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Ordnung carnivores (Carnivora), suborder land based carnivores (Fissipedia)



Superfamily mongoose and hyena relatives (Herpestoidea), Family mongoose relatives (Viverridae), subfamily mongoose (Herpestinae)

Banded mongoose (Mungos mungo) can be met in many areas in Africa. They forage in troops of up to 35 animals within their territory. They are the most gregarious among mongoose. Their diet contains spiders, insects, lizards, snakes, eggs and centipedes. Females having milk do allow all young to suck. Several females in the troop breed.

They are mainly active early morning and late afternoon. That is when you meet them on your game drive. In the morning they come out of their burrow, mostly a termite mound, to warm themselves in the sun, to groom and socialize.

A threatened troop reacts by standing on the hind legs and builds an intimidating wall. Enemies are attacked by all individuals together and the young are protected by all members. Standing up allows them to see further.









Dwarf mongoose (Helogale parvula) mostly live in dead termite mounds. 10-14 individuals build the family in which only the alpha male and female breed. The other members assist in raising the offspring. They feed on various small creatures like beetles, scorpions and spiders. Larger snakes, jackals and martial eagles are their enemies. One day we found some of these cute little animals playing on a termite mound just beside the road. They caught anything they saw and ate it. As we moved the car a bit they became very curious and not shy at all.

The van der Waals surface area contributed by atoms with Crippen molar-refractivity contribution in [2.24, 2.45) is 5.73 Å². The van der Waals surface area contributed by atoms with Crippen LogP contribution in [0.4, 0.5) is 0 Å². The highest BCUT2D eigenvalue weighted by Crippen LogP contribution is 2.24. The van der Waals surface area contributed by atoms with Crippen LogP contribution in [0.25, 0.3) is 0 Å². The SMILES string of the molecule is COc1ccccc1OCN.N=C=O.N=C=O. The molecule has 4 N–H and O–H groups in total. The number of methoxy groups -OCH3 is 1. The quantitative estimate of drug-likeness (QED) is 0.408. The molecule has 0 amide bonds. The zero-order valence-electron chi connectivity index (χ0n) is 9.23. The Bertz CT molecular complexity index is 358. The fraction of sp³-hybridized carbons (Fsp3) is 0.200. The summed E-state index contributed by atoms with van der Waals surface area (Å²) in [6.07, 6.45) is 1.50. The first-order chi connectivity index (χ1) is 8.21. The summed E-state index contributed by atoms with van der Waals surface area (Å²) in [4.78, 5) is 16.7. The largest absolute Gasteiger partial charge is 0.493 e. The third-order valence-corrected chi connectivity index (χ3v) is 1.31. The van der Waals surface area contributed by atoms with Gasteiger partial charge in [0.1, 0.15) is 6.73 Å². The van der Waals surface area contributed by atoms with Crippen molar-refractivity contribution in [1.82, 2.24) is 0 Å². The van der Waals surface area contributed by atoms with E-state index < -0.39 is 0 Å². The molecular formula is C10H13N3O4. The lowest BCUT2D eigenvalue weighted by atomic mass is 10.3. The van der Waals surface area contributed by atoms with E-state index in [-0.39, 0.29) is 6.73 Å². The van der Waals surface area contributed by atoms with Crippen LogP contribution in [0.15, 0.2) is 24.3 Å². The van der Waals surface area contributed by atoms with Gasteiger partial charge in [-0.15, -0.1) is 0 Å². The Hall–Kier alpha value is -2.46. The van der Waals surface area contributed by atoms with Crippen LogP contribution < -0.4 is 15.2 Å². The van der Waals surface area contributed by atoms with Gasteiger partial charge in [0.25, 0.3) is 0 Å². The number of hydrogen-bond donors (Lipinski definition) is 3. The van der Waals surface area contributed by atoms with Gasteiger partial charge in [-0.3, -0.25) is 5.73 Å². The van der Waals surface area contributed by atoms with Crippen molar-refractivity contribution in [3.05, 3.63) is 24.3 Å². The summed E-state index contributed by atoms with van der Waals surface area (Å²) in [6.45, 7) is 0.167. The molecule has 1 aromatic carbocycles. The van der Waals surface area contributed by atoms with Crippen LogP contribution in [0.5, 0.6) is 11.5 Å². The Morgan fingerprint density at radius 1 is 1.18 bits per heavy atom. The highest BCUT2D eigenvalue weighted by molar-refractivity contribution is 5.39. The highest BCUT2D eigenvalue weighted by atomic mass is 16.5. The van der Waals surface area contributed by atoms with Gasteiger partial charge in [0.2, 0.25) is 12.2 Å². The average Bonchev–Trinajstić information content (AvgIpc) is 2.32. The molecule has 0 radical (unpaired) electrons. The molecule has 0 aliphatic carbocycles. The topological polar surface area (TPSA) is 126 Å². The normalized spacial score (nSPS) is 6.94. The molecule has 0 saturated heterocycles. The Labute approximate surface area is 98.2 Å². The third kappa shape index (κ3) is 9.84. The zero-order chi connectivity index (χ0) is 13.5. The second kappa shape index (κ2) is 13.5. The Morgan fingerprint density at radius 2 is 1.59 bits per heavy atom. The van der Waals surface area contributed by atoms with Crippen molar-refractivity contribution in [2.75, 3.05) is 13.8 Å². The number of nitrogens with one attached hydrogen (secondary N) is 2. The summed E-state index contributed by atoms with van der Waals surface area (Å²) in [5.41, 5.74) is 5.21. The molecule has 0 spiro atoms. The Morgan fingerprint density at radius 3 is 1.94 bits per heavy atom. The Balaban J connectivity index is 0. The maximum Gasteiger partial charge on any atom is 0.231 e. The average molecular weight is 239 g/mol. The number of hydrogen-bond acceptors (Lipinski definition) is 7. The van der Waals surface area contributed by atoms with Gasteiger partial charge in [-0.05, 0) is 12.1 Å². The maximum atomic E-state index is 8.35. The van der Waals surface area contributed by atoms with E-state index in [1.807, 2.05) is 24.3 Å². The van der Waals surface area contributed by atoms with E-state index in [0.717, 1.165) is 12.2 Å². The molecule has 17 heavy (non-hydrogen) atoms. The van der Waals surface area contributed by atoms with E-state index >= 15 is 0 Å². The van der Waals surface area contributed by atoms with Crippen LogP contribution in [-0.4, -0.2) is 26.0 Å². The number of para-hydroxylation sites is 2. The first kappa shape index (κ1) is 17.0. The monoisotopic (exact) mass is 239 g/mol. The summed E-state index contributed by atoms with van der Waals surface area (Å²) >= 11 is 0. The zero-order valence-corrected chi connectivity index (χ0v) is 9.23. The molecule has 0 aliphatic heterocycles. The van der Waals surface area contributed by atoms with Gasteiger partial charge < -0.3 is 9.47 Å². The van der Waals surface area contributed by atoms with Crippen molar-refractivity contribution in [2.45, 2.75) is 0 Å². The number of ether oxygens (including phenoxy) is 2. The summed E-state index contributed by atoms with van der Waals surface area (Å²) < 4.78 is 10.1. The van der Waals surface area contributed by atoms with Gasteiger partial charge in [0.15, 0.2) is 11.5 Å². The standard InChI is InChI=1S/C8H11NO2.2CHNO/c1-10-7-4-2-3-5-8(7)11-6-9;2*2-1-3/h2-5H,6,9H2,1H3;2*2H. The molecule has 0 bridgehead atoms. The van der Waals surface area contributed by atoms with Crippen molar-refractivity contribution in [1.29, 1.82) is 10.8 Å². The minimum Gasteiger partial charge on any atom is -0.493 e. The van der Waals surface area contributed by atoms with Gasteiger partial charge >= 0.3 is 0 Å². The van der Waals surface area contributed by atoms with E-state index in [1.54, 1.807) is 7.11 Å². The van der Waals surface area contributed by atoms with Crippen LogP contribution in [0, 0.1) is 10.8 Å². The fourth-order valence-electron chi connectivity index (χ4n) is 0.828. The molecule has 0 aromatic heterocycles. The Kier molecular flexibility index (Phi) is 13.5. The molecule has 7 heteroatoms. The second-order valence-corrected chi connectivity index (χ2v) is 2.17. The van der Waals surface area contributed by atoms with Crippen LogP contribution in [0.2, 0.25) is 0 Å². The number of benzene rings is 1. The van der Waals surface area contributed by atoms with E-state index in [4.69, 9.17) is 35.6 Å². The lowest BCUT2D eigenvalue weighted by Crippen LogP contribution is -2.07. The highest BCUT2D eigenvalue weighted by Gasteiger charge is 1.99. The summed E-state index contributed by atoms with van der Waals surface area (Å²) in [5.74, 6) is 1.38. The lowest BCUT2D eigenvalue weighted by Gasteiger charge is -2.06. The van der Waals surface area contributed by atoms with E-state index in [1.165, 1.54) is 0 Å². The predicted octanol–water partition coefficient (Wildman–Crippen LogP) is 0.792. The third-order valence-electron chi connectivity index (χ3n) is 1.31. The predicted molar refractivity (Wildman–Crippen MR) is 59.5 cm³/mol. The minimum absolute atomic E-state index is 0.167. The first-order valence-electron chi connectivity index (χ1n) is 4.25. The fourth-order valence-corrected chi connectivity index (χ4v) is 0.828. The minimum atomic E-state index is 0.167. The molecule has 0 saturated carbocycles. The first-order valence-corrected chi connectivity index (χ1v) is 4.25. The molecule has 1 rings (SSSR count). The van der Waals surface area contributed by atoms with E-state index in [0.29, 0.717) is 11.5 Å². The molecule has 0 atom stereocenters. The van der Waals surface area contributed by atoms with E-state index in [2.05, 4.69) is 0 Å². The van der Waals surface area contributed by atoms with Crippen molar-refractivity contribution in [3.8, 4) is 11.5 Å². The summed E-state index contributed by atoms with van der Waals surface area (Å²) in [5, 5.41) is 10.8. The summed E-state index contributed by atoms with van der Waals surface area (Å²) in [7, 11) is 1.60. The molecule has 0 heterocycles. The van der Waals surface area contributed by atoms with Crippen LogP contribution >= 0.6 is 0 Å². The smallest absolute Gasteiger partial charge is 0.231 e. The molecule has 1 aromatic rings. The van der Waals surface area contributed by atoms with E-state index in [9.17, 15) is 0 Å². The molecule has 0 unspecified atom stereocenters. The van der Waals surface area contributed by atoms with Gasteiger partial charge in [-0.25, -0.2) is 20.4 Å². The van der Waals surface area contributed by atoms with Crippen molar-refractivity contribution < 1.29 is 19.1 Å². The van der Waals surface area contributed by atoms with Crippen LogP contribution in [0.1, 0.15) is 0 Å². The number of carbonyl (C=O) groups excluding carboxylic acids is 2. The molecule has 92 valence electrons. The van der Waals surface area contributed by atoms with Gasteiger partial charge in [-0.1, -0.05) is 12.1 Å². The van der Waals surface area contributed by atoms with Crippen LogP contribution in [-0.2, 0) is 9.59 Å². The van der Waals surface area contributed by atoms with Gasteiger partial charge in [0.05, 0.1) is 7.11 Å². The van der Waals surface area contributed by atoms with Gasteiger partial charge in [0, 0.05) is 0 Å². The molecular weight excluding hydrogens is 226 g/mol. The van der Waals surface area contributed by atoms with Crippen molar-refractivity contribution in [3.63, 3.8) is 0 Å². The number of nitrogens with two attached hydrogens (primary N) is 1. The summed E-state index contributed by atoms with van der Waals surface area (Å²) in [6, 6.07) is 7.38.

Widespread in Africa. Depending on the region they are darker or brighter. Above Tarangire National park, below Samburu Gamereserve.







Egyptian or Large grey mongoose (Herpestes ichneumon). They are widespread over Africa and have a large variety of food. These nocturnal mongoose can be found single, in pairs or with young.




Marsh or Water mongoose (Atilax paludinosus). This species of mongoose is mostly to be found near water and mostly at night, rarely at day time. They feed on mussels, crabs, fish, eggs and frogs. Mussels, eggs and crabs are opened by hurling them downward against rocks from a standing position. Photo Veronika Ebner-Zürcher